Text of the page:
Many of us have fond memories of our favorite basket of tortilla chips. Since that experience, no other tortilla chip has been able to compare. We may have enjoyed them at a local authentic Mexican restaurant, a national restaurant chain, or at a house party. Wherever it was, those particular tortilla chips had the perfect amount of salt. It had just the right type of crunch. And they scooped up our salsa or guacamole exactly as we had always hoped.
While there are many different claims to the origin of the tortilla chip, there is no questioning their global mass appeal. The retail market size for tortilla chips today is in the many billions of dollars. Dozens of different companies from smaller, regional players to much larger international conglomerates have introduced tortilla chip brands in an effort to win a share of this huge market. So, we thought we would put a few of them to the test in the Opus Tortilla Chip Showdown.
Tortilla chip taste test
We tested 6 different brands of tortilla chips. Wwe purchased these from different supermarkets near our Boston based brand strategy and creative services studio. The 8 of us who participated were not aware of the brands of each of the tortilla chips. We evaluated each brand for Appearance, Taste, Texture, and Dip-ability. Then we gave each tortilla chip an overall favorability rating.
The winner overall and in every individual category was the Mi Nina sea salt tortilla chip. These Mi Nina tortilla chips have a very appetizing artisan appearance, a perfect balance of flavor from the corn, salt, lime, and oil, and a really pleasant crunchy snap. These tortilla chips were also great for dipping in salsa, hummus, and (don’t judge us) Nutella. The Opus team gives Mi Nina tortilla chips two unanimous thumbs up.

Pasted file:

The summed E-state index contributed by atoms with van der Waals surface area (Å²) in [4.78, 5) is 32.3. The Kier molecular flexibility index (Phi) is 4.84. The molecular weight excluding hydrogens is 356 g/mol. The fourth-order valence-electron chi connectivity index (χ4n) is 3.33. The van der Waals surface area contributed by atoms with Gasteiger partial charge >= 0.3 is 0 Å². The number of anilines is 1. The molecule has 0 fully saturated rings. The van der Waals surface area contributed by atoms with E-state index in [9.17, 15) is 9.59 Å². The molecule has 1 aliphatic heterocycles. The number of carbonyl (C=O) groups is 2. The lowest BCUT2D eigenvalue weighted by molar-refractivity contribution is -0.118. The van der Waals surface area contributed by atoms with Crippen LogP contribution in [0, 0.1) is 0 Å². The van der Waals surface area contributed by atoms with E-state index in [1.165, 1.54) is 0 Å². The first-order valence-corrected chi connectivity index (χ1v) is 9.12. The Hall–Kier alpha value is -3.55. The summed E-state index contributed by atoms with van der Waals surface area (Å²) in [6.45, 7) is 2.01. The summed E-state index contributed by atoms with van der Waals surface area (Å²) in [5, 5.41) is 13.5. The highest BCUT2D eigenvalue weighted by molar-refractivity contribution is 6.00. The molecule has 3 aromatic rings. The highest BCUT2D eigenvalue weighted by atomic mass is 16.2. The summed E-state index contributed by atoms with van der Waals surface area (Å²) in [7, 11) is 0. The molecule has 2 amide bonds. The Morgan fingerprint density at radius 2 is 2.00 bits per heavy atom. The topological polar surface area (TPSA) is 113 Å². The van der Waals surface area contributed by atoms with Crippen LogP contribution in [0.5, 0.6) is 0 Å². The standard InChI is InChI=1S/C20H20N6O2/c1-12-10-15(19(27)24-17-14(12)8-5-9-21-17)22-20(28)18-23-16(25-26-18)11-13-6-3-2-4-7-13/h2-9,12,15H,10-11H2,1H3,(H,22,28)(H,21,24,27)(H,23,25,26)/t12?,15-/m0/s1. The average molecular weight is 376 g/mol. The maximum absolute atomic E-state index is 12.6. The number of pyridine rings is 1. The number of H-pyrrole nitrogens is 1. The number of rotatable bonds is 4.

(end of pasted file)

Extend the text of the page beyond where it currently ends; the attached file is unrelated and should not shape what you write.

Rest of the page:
Since we are fortunate to serve many clients across different segments of the food and beverage industry with our brand strategy, print design, and website design services, we are always evaluating food and beverage brands. Our showdowns are one of many forms of evaluation. Please stay tuned for future showdown updates and please let us know if there is a category of food or beverage that you would like us to include.
We are so excited to announce that on October 18th, 2019 we officially earned our B Corp™️ Certification. We are deeply honored by the recognition and thrilled about joining this incredible and important community. B Corps are leaders of a global movement of people using business as a force for good. This means businesses that meet the highest verified standards of social and environmental performance, transparency, and accountability.
The B Corp assessment measures our performance in five categories:
The certification methodically and thoroughly holds us accountable for credible, comprehensive, transparent, and independent standards of performance. As such, it is one of the only certifications that are not for a product or service, but for the whole business.
Opus’ higher purpose is to promote good through purposeful design, so we have always been committed to using our business as a force for good. Pursuing our B Corp certification helped us further strengthen and expand that commitment. And, by signing the B Corp Declaration of Interdependence, we are publicly proclaiming our dedication to creating benefits for all of our stakeholders – not just our shareholders. We are committing to be the change we seek in the world and to be responsible for each other and future generations.
Across the Globe